Your first call with a dev shop – creating a good first impression
Apart from providing a high-touch concierge type service for finding you the right developer, we’ve been in the business of curating dev studios all over the world for about 4 years now. Let us tell you a thing or two about interacting with dev shops and evaluating them.
What we’ve found is that the outcome of the first call goes a long way in determining the outcome of the project itself, and whether it can take off in the first place. You need to let them know how serious you are about your project, and what kind of effort you’ve put in so far.
Before you start speaking to dev teams, make sure you’re ready with a write up about your product. This could be in the form of a requirements specification or just a simple description. Anyone who reads the write up should immediately get some clarity about your product. Developers today understand the need for confidentiality in a highly saturated market where new ‘disruptive’ apps are creating trends everyday. It’s okay to get them to sign a Non-Disclosure Agreement before speaking to them about the product.
Not having prerequisites like these could do you more harm than good. It’s not very likely that they’ll take you seriously if you tell them about your product over a call without having anything to refer. Here, prototypes or wireframes work really well in getting the developer to understand your vision about the product’s look and functionality.
On the call, it’s always good to start with a brief introduction about your background and the reason you’re building this app or website. It could be for an already existing business(tell them about the business if so) or for a new startup. This builds trust as they know that you’re really interested in doing it.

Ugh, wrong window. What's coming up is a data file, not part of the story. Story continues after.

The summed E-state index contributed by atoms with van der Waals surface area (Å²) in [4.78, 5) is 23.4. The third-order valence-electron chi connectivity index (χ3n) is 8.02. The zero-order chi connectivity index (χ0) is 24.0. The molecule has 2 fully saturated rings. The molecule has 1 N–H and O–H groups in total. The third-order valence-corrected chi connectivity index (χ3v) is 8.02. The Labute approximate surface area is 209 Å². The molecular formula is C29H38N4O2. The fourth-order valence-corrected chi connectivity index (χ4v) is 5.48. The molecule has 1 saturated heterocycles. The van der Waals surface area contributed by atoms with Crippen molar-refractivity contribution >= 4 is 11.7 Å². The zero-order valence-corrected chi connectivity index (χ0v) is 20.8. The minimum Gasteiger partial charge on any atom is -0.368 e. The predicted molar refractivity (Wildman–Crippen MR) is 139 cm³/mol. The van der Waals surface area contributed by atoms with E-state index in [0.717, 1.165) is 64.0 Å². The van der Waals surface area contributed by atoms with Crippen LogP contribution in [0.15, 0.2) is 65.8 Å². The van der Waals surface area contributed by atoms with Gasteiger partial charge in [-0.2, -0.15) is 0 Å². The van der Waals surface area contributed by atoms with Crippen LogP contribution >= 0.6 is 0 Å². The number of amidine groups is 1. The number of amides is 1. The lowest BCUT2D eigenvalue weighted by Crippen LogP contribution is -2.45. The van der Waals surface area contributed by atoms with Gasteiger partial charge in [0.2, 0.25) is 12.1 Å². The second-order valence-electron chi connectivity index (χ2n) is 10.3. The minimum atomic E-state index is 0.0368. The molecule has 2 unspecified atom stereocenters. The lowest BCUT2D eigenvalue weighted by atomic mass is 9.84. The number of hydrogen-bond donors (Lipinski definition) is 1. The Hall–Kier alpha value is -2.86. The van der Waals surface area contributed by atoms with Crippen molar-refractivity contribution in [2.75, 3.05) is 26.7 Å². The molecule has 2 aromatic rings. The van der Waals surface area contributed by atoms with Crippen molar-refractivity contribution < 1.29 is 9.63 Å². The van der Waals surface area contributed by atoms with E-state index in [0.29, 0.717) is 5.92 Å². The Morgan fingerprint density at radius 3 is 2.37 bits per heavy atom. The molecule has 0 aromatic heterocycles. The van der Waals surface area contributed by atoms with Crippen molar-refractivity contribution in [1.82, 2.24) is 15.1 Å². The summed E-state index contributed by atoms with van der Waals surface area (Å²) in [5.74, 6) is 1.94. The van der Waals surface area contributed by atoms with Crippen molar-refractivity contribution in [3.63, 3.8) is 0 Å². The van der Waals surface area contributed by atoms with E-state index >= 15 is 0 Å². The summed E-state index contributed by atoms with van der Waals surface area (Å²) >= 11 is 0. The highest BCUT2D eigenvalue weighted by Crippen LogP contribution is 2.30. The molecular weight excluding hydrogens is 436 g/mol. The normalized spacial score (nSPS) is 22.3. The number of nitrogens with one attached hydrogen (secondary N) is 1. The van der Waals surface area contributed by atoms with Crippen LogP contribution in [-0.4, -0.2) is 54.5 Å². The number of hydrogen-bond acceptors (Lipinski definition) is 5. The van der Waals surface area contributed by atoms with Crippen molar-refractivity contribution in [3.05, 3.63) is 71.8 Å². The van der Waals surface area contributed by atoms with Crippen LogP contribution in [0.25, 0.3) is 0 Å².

Validating relevant experience and skill level isn’t that simple but there are still a few ways of getting an insight into this as a non techie. Do some research on the best back end technology that will enable your product to perform well and work at scale. For example, Node JS is a good choice for back end for On Demand Service Apps like taxi booking services. Many developers are likely to suggest tech that they’re good at rather than something that would fit the product. This doesn’t necessarily mean that they’re taking the easy way out. It’s mostly them proposing a method of product development with the least risk given their skill level and the resources available.
Once initial round of conversations are over, getting references from the teams is always a good idea. Their past customers are the best way to know how it would be to work with them. You can also get inputs on the best way to engage them and bring out their best.
Estimating the cost and resources required is something that every team does differently. Here’s an annual report we publish on app development pricing. Hourly rates vary across teams. As you talk to relevant teams with a concrete set of features in hand, you’d see a marginal difference in the work estimates from the teams.
These would be in the form of number of hours/days of work done by resources who’ll be involved at different stages of development. Once the total number is calculated, they would multiply that with their blended average hourly rate to arrive at the tentative cost. If you’re confident about the approximate number of hours a team would need, asking for a team’s hourly rate early on is a good idea. It would save you and the team a lot of time if the rates won’t work.
You must remember that this is another case of 2-way evaluation. As important as it is to pick the right dev shop, it’s equally so that you’re the right customer for them. Don’t shy away from asking questions, but equally, be open & frank when answering theirs.
Pravir Ramasundaram is our in-house content writer here at ContractIQ. Keep coming back to read more of his articles on mobility & outsourcing.